I'm thinking of painting the kitchen or building a retaining wall around one of my new azaleas. Both of those are things I actually want to do, and both need to be done. But somehow this feels like the wrong time for them. Productivity is the norm of my days. This is an unusual, probably one-time opportunity. I almost have a responsibility to be unproductive.

Instead, I think I'm going to do some shoe shopping. Right now I have only two pairs I can comfortably wear and it just isn't cutting it. I've got a running shoe which I never used to wear except to go to the gym. Now I hang out in them all the time. I also bought an expensive but good pair of black clogs which I've been living in. I tried a cute, expensive, and supposedly supportive shoe which would have bridged the seasons well, but doesn't seem to accommodate both me and the orthotic I'm now wearing regularly. I'm not sure what type of sandal I can wear with the insert either, but there must be something. I'm a barefoot person in the summers, or at least I used to be and wish I was still allowed. On doctor's orders, I am not to walk around barefoot.

So. Shoe shopping. Dinner with a friend. Lunch with a friend. Cuddling on my sofa with a good book and a cup of tea. In preparation, I have ordered a chick-flick to watch, and cracked open Wuthering Heights.

Friday, April 3, 2009

family rules

Here are some of our family's rules (in no particular order):
  1. no whining before breakfast
  2. don't wake Mama (unless there is blood or fire)
  3. be dressed for school before breakfast
  4. tell me about the wet bed in the morning
  5. no lego before breakfast or at bedtime
  6. don't wear navy blue with black
  7. never bother Mama when she's making a quiche
  8. taste everything
  9. don't hit your brother, even if I can't see you
  10. seatbelts before toys

Thursday, April 2, 2009

piano lessons

Bug to his carpool buddy: "I'm going to take piano lessons. I already know how to play though. Mostly I play classical." (12/08)

After much delay, we have started Bug in piano lessons. It'll be a busy spring with t-ball too. I'm usually a strong enforcer of the one-activity-at-a-time rule. However, piano counts as academic, and I'm letting Pook do chess club for that reason (same day and time for the chess and piano which might help.)

He will be her youngest pupil. She was a bit reluctant to start him, so I'm crossing my fingers that his enthusiasm will be contagious. He's so close to being able to read that he'll learn to read music and words simultaneously.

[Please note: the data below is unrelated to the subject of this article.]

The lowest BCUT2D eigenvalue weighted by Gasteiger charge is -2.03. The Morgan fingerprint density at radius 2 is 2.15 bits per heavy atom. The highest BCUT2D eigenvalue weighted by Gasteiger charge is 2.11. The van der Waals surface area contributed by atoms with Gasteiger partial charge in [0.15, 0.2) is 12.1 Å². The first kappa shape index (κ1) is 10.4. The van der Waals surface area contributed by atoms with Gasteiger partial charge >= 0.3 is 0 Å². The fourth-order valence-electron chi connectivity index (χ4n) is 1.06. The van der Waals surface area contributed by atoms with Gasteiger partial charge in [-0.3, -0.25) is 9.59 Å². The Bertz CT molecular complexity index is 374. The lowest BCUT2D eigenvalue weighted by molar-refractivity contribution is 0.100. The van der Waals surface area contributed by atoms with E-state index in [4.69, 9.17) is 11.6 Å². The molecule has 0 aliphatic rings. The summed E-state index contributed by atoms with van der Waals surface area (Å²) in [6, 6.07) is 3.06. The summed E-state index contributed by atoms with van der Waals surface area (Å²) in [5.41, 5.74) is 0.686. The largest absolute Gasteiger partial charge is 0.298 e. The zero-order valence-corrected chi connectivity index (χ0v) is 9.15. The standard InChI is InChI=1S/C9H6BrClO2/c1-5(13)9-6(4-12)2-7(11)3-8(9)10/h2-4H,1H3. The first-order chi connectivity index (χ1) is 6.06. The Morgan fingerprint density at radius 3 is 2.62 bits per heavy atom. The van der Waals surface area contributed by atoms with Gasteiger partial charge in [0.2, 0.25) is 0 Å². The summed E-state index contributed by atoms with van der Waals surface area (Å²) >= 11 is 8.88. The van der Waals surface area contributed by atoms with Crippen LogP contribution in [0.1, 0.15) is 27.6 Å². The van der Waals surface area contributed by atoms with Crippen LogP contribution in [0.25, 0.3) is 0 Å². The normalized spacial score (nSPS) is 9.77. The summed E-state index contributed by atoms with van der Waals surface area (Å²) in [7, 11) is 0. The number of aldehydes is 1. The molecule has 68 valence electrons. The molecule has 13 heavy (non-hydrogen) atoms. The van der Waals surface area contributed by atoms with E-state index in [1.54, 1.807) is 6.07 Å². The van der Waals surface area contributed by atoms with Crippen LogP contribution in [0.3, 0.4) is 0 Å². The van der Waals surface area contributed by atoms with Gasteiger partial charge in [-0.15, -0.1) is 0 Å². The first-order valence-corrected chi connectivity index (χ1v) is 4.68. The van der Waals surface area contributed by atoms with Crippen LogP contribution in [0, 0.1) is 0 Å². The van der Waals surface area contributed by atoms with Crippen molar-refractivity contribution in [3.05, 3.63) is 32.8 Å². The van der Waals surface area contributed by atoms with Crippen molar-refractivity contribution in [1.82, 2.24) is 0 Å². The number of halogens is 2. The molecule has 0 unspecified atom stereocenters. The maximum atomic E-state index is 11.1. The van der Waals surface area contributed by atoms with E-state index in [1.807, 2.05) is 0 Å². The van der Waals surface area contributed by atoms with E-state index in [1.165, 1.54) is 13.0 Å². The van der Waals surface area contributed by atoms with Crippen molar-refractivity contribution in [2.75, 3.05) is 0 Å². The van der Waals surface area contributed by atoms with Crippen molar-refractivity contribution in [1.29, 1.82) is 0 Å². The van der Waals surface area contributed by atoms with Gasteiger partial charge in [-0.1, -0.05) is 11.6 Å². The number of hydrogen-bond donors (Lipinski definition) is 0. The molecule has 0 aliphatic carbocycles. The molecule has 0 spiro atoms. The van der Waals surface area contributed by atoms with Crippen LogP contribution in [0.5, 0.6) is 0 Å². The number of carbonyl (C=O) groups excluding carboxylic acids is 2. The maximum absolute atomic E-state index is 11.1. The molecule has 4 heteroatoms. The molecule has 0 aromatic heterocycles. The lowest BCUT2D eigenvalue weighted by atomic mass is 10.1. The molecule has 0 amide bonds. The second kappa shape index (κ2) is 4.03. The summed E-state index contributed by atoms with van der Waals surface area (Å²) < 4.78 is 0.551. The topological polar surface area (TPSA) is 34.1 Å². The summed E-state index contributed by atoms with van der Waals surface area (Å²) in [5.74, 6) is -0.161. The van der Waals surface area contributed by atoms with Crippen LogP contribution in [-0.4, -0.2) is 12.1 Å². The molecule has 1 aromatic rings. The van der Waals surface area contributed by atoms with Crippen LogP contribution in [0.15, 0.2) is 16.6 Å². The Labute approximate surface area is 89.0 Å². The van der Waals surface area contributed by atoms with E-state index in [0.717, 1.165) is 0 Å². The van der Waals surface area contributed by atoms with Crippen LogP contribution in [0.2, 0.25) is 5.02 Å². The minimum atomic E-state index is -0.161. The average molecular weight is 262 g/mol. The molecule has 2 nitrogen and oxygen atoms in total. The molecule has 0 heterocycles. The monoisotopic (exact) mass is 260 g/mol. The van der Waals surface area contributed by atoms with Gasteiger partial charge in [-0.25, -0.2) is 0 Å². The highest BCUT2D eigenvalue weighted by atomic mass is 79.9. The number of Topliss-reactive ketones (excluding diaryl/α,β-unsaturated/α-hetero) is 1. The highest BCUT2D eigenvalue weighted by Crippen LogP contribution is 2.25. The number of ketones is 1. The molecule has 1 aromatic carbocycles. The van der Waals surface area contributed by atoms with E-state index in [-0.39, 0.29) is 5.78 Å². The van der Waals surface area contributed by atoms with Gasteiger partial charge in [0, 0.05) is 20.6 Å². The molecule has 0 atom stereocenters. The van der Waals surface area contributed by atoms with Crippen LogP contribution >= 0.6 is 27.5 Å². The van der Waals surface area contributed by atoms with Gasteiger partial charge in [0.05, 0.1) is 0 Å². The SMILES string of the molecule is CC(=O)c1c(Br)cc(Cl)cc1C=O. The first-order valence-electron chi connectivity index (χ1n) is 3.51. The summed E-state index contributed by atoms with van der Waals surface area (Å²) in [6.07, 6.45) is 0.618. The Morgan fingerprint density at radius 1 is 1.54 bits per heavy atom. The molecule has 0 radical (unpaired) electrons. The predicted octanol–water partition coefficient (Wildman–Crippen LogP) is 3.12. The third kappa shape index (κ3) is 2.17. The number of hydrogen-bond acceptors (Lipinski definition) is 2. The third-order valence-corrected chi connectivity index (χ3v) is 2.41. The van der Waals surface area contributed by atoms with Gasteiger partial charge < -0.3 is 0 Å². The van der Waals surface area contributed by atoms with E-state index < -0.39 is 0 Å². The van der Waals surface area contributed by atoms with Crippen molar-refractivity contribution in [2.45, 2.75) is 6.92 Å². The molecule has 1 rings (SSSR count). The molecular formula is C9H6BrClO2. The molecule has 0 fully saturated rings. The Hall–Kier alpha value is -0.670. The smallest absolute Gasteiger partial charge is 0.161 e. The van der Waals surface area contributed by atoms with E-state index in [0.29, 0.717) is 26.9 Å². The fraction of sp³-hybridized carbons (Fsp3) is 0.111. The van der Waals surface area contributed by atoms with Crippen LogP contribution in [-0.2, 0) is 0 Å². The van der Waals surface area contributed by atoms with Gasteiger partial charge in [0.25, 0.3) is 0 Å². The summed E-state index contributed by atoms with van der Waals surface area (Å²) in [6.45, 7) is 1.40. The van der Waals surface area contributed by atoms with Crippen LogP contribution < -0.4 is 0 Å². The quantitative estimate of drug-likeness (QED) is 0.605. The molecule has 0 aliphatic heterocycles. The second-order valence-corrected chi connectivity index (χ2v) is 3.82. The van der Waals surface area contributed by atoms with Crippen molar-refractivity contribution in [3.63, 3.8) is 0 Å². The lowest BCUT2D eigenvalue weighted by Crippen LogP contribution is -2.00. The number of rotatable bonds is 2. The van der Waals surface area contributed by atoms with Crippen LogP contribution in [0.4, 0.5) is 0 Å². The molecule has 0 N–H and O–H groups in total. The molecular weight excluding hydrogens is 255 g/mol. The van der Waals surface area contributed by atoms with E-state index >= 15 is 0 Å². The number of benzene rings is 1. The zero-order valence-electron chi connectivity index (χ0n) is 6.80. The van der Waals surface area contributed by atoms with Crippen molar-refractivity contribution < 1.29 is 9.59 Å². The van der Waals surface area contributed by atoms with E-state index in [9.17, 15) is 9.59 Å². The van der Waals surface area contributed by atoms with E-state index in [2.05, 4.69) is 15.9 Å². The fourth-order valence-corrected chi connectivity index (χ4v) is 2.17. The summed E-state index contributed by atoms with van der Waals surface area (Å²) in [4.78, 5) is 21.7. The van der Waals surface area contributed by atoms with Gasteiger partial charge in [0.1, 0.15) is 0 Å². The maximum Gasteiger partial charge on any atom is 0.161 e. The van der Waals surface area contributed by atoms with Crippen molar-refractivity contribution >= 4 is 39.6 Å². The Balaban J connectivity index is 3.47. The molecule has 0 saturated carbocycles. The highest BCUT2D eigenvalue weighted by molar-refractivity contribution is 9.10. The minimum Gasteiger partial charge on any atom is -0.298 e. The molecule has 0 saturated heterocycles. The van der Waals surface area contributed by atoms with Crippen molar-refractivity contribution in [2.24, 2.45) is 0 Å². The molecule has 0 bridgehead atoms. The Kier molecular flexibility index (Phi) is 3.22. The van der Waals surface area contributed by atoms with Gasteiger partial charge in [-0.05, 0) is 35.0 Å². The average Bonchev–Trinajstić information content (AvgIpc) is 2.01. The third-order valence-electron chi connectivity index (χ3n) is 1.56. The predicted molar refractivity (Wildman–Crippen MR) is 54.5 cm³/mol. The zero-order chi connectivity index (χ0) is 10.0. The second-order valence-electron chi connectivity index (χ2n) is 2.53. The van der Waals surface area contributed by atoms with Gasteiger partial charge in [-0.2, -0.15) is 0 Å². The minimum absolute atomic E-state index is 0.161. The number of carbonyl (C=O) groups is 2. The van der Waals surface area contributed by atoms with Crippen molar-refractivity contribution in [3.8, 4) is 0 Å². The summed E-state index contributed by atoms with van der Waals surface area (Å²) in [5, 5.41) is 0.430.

He's been asking to play for ages. Pook, while he enjoys good music, was never interested in piano lessons, but Bug has always wanted to play some type of music. He's really aiming for the tuba, possibly a trombone or trumpet, maybe even a string bass, but he's accepted that piano is the way to start. "When I'm really big, like in fourth grade, I can play another instrument." The county starts kids with musical instruments at school early, which is great. I have a few years yet to soundproof a room.

He got adjusted on the piano bench and was introduced to oreo cookies first. He was asked to find all the cookies and to touch the frosting. (pairs of black keys with the D in between). Then she introduced the C Family: Mother C in the middle with Father C and Brother C and their lower voices, and Sister C and Baby C who have higher voices. He found them, labeled them and played them up and down a few times. Then she introduced the neighbors, the G Family. He met Grandmother G, Grandfather G, Top G who stands on her head and Bottom Line G. (He didn't find out why Bottom Line G has his name yet). She gave him little cards with the family members drawn out so he could place them on our piano at home. And 45 minutes were up!

He was a bit wiggly and had to be asked to pay attention several times, but it wasn't a problem. We'll see if it improves as he gets used to the room and sights, or if he gets comfortable around her and more wiggly. He was told to practice twice a day for now, just finding the families and playing them up and down and mixed up.

Practice. Not good. I got him to the piano once pretty easily, but only for a few minutes. The second time was edging into bribe territory, which bothers me. Either he does this or he doesn't, but I don't want to have something else to fuss at him to do. Getting the kid dressed and out the door involves enough fussing around here. He still brings home "homework" from his school although I quit having him do it after the winter holidays. It isn't required, he knows his letters and numbers (although the writing of them would have been useful) but I was just so tired of the fussing. Next year in kindergarten homework won't be optional anymore. So, Internet. Anyone have suggestions for making required piano practice pleasant?